Reminder: Law Prohibits Minors Under 18 From Working In Hazardous Occupations

The federal agency with the responsibility to enforce child labor laws in North Carolina, the Wage and Hour Division of the US Department of Labor, recently contacted NCHBA to seek our assistance. Recently, there have been several youth fatalities in the Southeastern part of the US but, fortunately, none in North Carolina. The Federal Labor Standards Act prohibits minors under the age of 18 years to work in any occupation which is deemed to be hazardous including activities common in the residential construction industry. Please review this article for specific examples of these prohibited activities. Also, general contractors should take care to ensure that its subcontractors adhere to the requirements of the law.

The Fair Labor Standards Act (FLSA) prohibits minors under age 18 years old to work in any occupation that it deems to be hazardous.

Among these occupations are operating types of:

  • power-driven equipment;
  • motor vehicles;
  • using power-driven woodworking machines;
  • using power-driven hoisting apparatus; 
  • using power-driven saws;
  • guillotine shears;
  • abrasive cutting discs; and
  • excavation, or backfilling trenches
  • roofing and any work performed on or about a roof

In the last several weeks, we have seen youth fatalities while working.  The U.S. Department of Labor, Wage and Hour Division is dedicated to educating employers regarding Child Labor provision to ensure Youth workers find positive, safe employment experiences.  

Recent youth fatalities include:

  • July 24, 2019: Virginia Department of Labor investigating boy’s death in McLean construction accident after falling into a ditch at an excavation site.

  • July 18, 2019: Juvenile male fell from a ladder and died after falling r while working on a two-story home under construction at residential construction site in Clermont, FL.

  • July 1, 2019: 15 year old minor fell nearly 40 feet off of a roof during his first day of on the job as a construction worker

  • May 20, 2019: Teen dies while working with a crew hired to clear brush from a Georgia Power right-of-way, located a mile off of Georgia Highway 3

There are some occupations and work activities in Construction that are prohibited for all employees under the age of 18 –

In the construction industry, the most common hazardous occupations involve:

  • driving motor vehicles;
  • operating power-driven hoisting apparatus (such as cranes, forklifts, construction elevators, loaders, and Bobcats);
  • roofing work and work on or about a roof;
  • working with explosives;
  • operating power-driven woodworking machines and machines that form, punch, or shear metal; wrecking and demolition occupations;
  • operating power-driven saws and cutting devices; and,
  • working in excavation

Although 14 and 15 year-olds may perform office and sales work for construction employers, these minors may not be employed on the construction site. These youth must be employed in compliance with regulations restricting the times of days and number of hours that employees under the age of sixteen may work.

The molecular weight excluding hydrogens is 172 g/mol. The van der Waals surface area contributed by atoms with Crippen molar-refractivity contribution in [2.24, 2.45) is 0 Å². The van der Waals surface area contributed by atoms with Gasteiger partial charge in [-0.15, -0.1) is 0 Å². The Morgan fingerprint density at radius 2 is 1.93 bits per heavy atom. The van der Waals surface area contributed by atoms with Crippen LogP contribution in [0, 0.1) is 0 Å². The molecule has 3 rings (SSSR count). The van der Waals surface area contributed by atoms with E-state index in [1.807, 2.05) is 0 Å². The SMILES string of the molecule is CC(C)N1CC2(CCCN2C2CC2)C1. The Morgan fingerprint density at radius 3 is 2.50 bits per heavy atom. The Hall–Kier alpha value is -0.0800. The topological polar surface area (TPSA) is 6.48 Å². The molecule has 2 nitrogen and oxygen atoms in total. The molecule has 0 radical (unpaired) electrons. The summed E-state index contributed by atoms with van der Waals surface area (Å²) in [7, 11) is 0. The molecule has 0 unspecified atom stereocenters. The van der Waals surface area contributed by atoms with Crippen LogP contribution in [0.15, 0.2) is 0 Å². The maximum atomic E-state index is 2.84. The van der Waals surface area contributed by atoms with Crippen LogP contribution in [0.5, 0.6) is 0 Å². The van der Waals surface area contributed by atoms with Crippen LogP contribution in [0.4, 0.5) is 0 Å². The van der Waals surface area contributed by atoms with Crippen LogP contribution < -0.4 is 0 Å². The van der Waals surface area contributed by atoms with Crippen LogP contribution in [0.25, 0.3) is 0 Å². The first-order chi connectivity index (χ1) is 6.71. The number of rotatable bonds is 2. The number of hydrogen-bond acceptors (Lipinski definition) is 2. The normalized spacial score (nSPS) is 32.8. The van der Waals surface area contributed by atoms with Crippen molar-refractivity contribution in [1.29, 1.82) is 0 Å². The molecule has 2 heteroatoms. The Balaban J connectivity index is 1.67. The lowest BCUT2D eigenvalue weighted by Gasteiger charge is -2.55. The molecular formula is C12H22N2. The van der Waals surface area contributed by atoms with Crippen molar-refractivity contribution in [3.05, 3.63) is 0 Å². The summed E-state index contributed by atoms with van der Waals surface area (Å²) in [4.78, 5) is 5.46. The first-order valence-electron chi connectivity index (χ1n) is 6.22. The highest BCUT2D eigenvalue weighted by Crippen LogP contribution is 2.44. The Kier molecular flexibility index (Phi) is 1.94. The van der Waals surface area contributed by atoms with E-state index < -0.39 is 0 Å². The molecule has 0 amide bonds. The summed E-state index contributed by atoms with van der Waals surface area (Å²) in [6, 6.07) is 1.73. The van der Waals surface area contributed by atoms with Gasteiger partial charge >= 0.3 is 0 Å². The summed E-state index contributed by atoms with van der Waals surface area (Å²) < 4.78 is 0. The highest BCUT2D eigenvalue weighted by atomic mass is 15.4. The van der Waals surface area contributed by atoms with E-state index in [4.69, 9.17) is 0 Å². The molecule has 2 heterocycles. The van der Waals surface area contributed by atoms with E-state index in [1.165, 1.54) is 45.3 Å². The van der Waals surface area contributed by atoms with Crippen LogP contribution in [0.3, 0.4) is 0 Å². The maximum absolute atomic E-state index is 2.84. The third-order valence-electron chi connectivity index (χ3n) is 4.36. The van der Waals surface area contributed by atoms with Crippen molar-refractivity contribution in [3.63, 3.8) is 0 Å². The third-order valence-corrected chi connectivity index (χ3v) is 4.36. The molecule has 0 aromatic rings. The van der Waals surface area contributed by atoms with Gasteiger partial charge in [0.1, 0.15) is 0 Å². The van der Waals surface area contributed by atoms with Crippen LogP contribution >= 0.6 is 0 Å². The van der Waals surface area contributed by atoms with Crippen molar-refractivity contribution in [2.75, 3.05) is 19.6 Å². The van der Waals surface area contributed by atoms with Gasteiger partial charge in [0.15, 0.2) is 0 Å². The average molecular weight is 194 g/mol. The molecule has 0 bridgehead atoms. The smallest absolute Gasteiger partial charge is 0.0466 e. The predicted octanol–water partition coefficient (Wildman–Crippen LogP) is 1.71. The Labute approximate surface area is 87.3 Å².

• They may not work during school hours.
  • They may work no more than three hours on a school day, eight on a non-school day, eighteen in a school week, and forty in a non-school week.
  • Work is permitted only between 7 a.m. and 7 p.m., except between June 1 through Labor Day when they may work as late as 9 p.m.

14 and 15 year-olds are prohibited from being employed in the following activities:

  • vehicle loading and unloading,
  • warehousing,
  • operating power-driven machinery,
  • maintenance and repair, storage, and
  • work in boiler rooms

All states have instituted child labor laws. Links to your state labor department can be found at:

Increasingly, employers contract out the physical work to smaller subcontractors who employ workers themselves or who further subcontract the work on site. Because subcontractors must compete against numerous other small contractors in their localities to win bids, subcontractors face intense pressure to lower the cost of their services, often at the expense of workers’, including the illegal hiring of child labor.  Ensure your subcontractors understand and abide by Child Labor Laws.

Employers, must know what Youth legally may or may not be able to do in the workplace.  It is the Employer’s responsibility to ensure Youth are not working hours or occupations in violation of Child Labor Laws.  The Wage and Hour Division is here to educate the public with that knowledge.  Our resources include:

Please reach out if you have additional questions or need assistance.

Richard Blaylock

District Director

U.S. Department of Labor

Wage & Hour Division

4407 Bland Road, Suite 260

Raleigh, NC 27609

919-900-2470 office/fax

Bridget Dutton

Community Outreach and Resource Planning Specialist

Wage and Hour Division

U.S. Department of Labor

Direct: 919-900-2475

Fax:   919-900-2475

Cell:    919-923-5855


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